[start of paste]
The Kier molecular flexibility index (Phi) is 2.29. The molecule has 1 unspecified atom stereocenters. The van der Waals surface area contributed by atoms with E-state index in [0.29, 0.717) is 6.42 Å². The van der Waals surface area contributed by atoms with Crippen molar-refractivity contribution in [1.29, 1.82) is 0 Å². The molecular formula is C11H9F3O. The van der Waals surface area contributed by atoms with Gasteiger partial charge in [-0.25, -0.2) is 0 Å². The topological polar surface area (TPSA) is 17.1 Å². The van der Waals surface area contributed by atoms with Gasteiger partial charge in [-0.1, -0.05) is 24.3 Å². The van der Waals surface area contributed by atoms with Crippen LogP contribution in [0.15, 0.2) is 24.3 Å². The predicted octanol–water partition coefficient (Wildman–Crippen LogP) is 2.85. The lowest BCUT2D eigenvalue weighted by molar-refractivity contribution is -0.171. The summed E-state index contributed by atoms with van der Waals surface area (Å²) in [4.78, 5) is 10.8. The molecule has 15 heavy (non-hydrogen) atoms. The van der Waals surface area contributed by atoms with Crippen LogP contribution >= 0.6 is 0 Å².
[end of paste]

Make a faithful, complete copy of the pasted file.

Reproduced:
The Kier molecular flexibility index (Phi) is 2.29. The molecule has 1 unspecified atom stereocenters. The van der Waals surface area contributed by atoms with E-state index in [0.29, 0.717) is 6.42 Å². The van der Waals surface area contributed by atoms with Crippen molar-refractivity contribution in [1.29, 1.82) is 0 Å². The molecular formula is C11H9F3O. The van der Waals surface area contributed by atoms with Gasteiger partial charge in [-0.25, -0.2) is 0 Å². The topological polar surface area (TPSA) is 17.1 Å². The van der Waals surface area contributed by atoms with Gasteiger partial charge in [-0.1, -0.05) is 24.3 Å². The van der Waals surface area contributed by atoms with Crippen LogP contribution in [0.15, 0.2) is 24.3 Å². The predicted octanol–water partition coefficient (Wildman–Crippen LogP) is 2.85. The lowest BCUT2D eigenvalue weighted by molar-refractivity contribution is -0.171. The summed E-state index contributed by atoms with van der Waals surface area (Å²) in [4.78, 5) is 10.8. The molecule has 15 heavy (non-hydrogen) atoms. The van der Waals surface area contributed by atoms with Crippen LogP contribution >= 0.6 is 0 Å².